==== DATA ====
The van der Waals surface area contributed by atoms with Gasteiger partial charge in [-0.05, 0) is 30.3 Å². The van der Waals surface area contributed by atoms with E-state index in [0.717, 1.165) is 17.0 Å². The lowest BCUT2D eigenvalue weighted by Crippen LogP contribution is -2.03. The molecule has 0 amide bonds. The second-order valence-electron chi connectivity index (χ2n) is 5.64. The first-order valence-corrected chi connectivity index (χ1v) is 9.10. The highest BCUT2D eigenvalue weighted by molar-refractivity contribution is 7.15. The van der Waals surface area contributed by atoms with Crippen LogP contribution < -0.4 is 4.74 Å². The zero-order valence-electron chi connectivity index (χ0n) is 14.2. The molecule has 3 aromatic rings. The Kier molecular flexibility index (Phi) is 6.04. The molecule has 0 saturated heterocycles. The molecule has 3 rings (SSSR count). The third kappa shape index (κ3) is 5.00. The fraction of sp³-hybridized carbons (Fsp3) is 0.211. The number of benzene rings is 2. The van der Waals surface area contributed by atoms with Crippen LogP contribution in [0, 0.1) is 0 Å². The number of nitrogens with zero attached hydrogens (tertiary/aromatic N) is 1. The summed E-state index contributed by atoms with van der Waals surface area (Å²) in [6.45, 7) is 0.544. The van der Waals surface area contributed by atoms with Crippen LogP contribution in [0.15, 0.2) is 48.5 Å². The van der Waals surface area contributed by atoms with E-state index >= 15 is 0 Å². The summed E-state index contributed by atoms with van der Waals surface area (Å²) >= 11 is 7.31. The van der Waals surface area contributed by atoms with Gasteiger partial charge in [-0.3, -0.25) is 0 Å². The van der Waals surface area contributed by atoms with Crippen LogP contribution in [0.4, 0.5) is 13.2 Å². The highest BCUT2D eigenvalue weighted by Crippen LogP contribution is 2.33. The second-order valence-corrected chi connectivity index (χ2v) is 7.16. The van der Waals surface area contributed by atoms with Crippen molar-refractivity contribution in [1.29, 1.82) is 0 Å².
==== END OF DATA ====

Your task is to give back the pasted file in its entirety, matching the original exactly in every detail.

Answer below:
The van der Waals surface area contributed by atoms with Gasteiger partial charge in [-0.05, 0) is 30.3 Å². The van der Waals surface area contributed by atoms with E-state index in [0.717, 1.165) is 17.0 Å². The lowest BCUT2D eigenvalue weighted by Crippen LogP contribution is -2.03. The molecule has 0 amide bonds. The second-order valence-electron chi connectivity index (χ2n) is 5.64. The first-order valence-corrected chi connectivity index (χ1v) is 9.10. The highest BCUT2D eigenvalue weighted by molar-refractivity contribution is 7.15. The van der Waals surface area contributed by atoms with Crippen LogP contribution < -0.4 is 4.74 Å². The zero-order valence-electron chi connectivity index (χ0n) is 14.2. The molecule has 3 aromatic rings. The Kier molecular flexibility index (Phi) is 6.04. The molecule has 0 saturated heterocycles. The molecule has 3 rings (SSSR count). The third kappa shape index (κ3) is 5.00. The fraction of sp³-hybridized carbons (Fsp3) is 0.211. The number of benzene rings is 2. The van der Waals surface area contributed by atoms with Crippen LogP contribution in [0, 0.1) is 0 Å². The number of nitrogens with zero attached hydrogens (tertiary/aromatic N) is 1. The summed E-state index contributed by atoms with van der Waals surface area (Å²) in [6.45, 7) is 0.544. The van der Waals surface area contributed by atoms with Crippen LogP contribution in [0.15, 0.2) is 48.5 Å². The van der Waals surface area contributed by atoms with E-state index >= 15 is 0 Å². The summed E-state index contributed by atoms with van der Waals surface area (Å²) >= 11 is 7.31. The van der Waals surface area contributed by atoms with Gasteiger partial charge in [-0.3, -0.25) is 0 Å². The van der Waals surface area contributed by atoms with Crippen LogP contribution in [0.4, 0.5) is 13.2 Å². The highest BCUT2D eigenvalue weighted by Crippen LogP contribution is 2.33. The second-order valence-corrected chi connectivity index (χ2v) is 7.16. The van der Waals surface area contributed by atoms with Crippen molar-refractivity contribution in [1.29, 1.82) is 0 Å².